Fight News

Tuesday, June 26, 2007


Ricky Hatton delivered a performance of vicious efficiency to hammer Jose Luis Castillo to fourth-round defeat in Las Vegas and secure his place in the pantheon of his generation's pay-per-view superstars.

Hatton swung a crushing body shot into the ribs of former lightweight champion Castillo, who crumpled to one knee on the canvas where he was counted out by referee Joe Cortez.

It was the emphatic victory Hatton needed to underline his status as the world's best 140lbs fighter and open the door to a possible future fight against Floyd Mayweather.

Mayweather had twice struggled to outpoint Castillo but it was a different story for the Manchester 'Hitman', who had looked intent on securing a headline-grabbing win from the opening bell.

Hatton had been desperate to deliver such a thrilling performance after admitting he struggled in his two previous Stateside fights against Luis Collazo and Juan Urango.

In contrast to that pair of slippery southpaws, Castillo brought both the winning record and the attacking force which Hatton required to enable him to shine.

Castillo's awesome first fight against Diego Corrales two years ago was hailed as one of the most ferocious of all time and he came out with his own pay-per-view potential boosted despite defeat.

And despite also failing to impress when he narrowly outpointed Herman Ngoudjo in January, there seemed little chance of a significantly better Castillo not turning up in this fight.

Castillo had had plenty at stake. He entered the fight under a financial cloud after being hit with a big fine for failing to make the weight for a projected third fight against Corrales.

And his own promoter Bob Arum had preceded the contest by warning that this fight could realistically represent Castillo's last chance at forcing his way back to the top.

Hatton's win caused uproar amongst his thousands of travelling fans who had roared him into the Thomas & Mack Center ring with Wayne Rooney and Marco Antonio Barrera in hot pursuit.

Within seconds of the opening bell it became apparent there would be few backward steps as both men roared from their respective corners and clinched in the centre of the ring.

Castillo briefly touched down during the opening exchanges but referee Cortez ruled a slip and the frantic action resumed with Hatton digging two right uppercuts to Castillo's chin.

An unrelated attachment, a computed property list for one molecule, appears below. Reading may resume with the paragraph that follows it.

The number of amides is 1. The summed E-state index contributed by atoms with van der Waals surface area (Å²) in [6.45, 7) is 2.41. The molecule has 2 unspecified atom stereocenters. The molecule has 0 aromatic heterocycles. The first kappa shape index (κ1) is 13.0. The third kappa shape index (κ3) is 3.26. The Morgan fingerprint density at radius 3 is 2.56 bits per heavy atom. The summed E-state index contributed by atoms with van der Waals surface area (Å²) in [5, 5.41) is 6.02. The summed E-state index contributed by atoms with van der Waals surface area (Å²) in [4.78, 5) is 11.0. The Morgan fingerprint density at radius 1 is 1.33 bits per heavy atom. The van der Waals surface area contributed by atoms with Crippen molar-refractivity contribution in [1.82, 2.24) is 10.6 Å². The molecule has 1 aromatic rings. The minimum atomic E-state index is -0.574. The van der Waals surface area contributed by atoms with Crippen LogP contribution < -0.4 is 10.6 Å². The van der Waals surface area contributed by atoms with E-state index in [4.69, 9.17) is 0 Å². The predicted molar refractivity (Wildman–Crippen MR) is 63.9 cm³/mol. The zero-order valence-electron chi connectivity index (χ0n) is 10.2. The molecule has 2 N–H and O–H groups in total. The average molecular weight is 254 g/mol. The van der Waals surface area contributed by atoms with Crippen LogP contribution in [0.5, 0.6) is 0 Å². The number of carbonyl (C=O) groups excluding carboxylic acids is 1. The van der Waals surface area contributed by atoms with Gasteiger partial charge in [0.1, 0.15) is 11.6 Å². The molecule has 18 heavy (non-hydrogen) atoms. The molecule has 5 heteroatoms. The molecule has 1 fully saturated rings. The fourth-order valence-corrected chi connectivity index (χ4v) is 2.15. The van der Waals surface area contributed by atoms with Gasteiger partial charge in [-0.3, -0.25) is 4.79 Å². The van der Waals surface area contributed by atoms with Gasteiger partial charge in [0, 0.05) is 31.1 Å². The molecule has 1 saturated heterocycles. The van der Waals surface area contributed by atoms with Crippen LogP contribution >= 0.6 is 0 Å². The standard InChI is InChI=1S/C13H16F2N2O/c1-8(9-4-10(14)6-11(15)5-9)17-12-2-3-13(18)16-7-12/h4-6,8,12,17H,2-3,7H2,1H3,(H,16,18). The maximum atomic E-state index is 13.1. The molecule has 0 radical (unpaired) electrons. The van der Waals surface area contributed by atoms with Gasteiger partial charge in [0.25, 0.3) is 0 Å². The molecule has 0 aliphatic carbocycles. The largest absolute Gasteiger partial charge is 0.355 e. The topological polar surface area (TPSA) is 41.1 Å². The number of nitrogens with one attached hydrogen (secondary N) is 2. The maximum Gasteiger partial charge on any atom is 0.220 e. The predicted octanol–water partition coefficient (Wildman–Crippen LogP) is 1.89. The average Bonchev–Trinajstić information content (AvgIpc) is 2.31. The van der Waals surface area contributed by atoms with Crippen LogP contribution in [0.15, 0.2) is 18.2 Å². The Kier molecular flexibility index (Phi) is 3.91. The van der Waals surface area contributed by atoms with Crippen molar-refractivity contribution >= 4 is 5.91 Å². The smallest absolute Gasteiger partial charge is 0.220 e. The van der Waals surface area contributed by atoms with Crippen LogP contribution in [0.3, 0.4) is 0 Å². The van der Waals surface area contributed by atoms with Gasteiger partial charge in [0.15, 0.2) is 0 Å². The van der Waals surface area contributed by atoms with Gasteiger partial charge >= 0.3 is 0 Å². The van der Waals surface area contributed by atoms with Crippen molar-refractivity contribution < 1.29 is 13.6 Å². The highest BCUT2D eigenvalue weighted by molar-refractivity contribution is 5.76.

Finding better range with his punches, Hatton had chiselled an early advantage and a clean left hand in the final seconds of the round cemented his lead.

Hatton had described his intended tactic as "educated pressure", and it was certainly paying off as he continued to beat Castillo to the punch and land the significant blows in round two.

Castillo landed his first heavy shots of note early in the third and cranked up the pace towards the end of the round with a left which seemed to stun Hatton and sparked a furious exchange before the bell.

It was living up to every column inch of its pre-fight billing but Castillo's increasing reliance on his left hooks to the body got him into trouble with Cortez for hitting low.

When the action resumed Hatton swung his own left hook to the body which caused a delayed reaction in Castillo, who grimaced and sunk slowly to the canvas where Cortez's count reached 10.

As he left the ring Castillo admitted: "He got me good, it was the perfect shot. I couldn't breathe. I couldn't get up."

Hatton felt he had come into the fight better prepared than he had for any previous encounter.

He told Setanta Sports 1: "I trained for 12 rounds of pain tonight. I told everybody that I've never had a training camp like it before and I think it showed.

"I think I tried a bit too hard and Billy (Graham, trainer) told me to slow it down and take it easy.

"I went into that ring tonight a very frustrated man. I've been up against two world champions in two weight divisions (in previous fights). Sometimes I have tried too hard to put on a show and that has got me in trouble in the past."

Hatton added: "I expected Castillo to do those low blows to be honest, he has always thrown a lot of low blows. He does it all the way through the fight and I wanted the referee to cut it out."

Labels: ,


Post a Comment

<< Home